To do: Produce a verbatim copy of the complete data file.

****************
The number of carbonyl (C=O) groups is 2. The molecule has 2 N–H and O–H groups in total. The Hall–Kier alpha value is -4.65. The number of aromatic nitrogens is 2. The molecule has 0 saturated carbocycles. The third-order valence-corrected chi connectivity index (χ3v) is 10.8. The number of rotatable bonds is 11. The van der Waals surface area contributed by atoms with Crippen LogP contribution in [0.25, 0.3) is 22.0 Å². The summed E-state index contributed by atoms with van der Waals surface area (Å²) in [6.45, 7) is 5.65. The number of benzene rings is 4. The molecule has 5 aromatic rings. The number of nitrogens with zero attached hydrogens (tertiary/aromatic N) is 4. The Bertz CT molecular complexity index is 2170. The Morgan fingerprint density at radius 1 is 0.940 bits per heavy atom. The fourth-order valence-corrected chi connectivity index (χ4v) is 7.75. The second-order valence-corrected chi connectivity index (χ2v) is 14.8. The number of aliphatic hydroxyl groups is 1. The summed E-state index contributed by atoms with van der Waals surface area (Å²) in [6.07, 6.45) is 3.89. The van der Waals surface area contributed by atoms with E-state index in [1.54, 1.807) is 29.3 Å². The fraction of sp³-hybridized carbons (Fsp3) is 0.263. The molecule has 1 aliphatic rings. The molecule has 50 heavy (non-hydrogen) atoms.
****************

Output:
The number of carbonyl (C=O) groups is 2. The molecule has 2 N–H and O–H groups in total. The Hall–Kier alpha value is -4.65. The number of aromatic nitrogens is 2. The molecule has 0 saturated carbocycles. The third-order valence-corrected chi connectivity index (χ3v) is 10.8. The number of rotatable bonds is 11. The van der Waals surface area contributed by atoms with Crippen LogP contribution in [0.25, 0.3) is 22.0 Å². The summed E-state index contributed by atoms with van der Waals surface area (Å²) in [6.45, 7) is 5.65. The number of benzene rings is 4. The molecule has 5 aromatic rings. The number of nitrogens with zero attached hydrogens (tertiary/aromatic N) is 4. The Bertz CT molecular complexity index is 2170. The Morgan fingerprint density at radius 1 is 0.940 bits per heavy atom. The fourth-order valence-corrected chi connectivity index (χ4v) is 7.75. The second-order valence-corrected chi connectivity index (χ2v) is 14.8. The number of aliphatic hydroxyl groups is 1. The summed E-state index contributed by atoms with van der Waals surface area (Å²) in [6.07, 6.45) is 3.89. The van der Waals surface area contributed by atoms with E-state index in [1.54, 1.807) is 29.3 Å². The fraction of sp³-hybridized carbons (Fsp3) is 0.263. The molecule has 1 aliphatic rings. The molecule has 50 heavy (non-hydrogen) atoms.